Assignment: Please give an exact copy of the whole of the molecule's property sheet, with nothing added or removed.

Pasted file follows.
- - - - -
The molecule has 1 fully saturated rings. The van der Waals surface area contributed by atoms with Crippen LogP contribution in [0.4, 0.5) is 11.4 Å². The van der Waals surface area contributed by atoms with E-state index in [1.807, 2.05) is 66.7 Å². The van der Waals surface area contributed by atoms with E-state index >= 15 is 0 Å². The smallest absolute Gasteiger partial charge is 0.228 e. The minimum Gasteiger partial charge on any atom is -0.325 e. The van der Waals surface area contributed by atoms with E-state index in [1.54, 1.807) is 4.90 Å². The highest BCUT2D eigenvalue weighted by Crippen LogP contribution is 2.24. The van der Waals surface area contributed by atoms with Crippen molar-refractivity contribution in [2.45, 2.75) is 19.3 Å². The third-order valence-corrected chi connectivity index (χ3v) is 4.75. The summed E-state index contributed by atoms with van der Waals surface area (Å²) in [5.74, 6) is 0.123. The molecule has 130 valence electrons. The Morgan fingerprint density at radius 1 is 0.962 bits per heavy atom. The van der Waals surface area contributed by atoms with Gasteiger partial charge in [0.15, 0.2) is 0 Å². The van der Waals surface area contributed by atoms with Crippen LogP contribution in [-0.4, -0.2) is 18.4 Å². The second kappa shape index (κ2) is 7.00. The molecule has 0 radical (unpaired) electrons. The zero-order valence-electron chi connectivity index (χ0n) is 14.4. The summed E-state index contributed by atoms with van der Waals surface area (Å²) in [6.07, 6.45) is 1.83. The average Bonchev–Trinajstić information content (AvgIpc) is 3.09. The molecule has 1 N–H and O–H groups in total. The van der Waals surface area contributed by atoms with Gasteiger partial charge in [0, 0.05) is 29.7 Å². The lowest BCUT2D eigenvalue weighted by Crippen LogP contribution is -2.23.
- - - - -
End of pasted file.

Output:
The molecule has 1 fully saturated rings. The van der Waals surface area contributed by atoms with Crippen LogP contribution in [0.4, 0.5) is 11.4 Å². The van der Waals surface area contributed by atoms with E-state index in [1.807, 2.05) is 66.7 Å². The van der Waals surface area contributed by atoms with E-state index >= 15 is 0 Å². The smallest absolute Gasteiger partial charge is 0.228 e. The minimum Gasteiger partial charge on any atom is -0.325 e. The van der Waals surface area contributed by atoms with E-state index in [1.54, 1.807) is 4.90 Å². The highest BCUT2D eigenvalue weighted by Crippen LogP contribution is 2.24. The van der Waals surface area contributed by atoms with Crippen molar-refractivity contribution in [2.45, 2.75) is 19.3 Å². The third-order valence-corrected chi connectivity index (χ3v) is 4.75. The summed E-state index contributed by atoms with van der Waals surface area (Å²) in [5.74, 6) is 0.123. The molecule has 130 valence electrons. The Morgan fingerprint density at radius 1 is 0.962 bits per heavy atom. The van der Waals surface area contributed by atoms with Gasteiger partial charge in [0.15, 0.2) is 0 Å². The van der Waals surface area contributed by atoms with Crippen LogP contribution in [-0.4, -0.2) is 18.4 Å². The second kappa shape index (κ2) is 7.00. The molecule has 0 radical (unpaired) electrons. The zero-order valence-electron chi connectivity index (χ0n) is 14.4. The summed E-state index contributed by atoms with van der Waals surface area (Å²) in [6.07, 6.45) is 1.83. The average Bonchev–Trinajstić information content (AvgIpc) is 3.09. The molecule has 1 N–H and O–H groups in total. The van der Waals surface area contributed by atoms with Gasteiger partial charge in [0, 0.05) is 29.7 Å². The lowest BCUT2D eigenvalue weighted by Crippen LogP contribution is -2.23.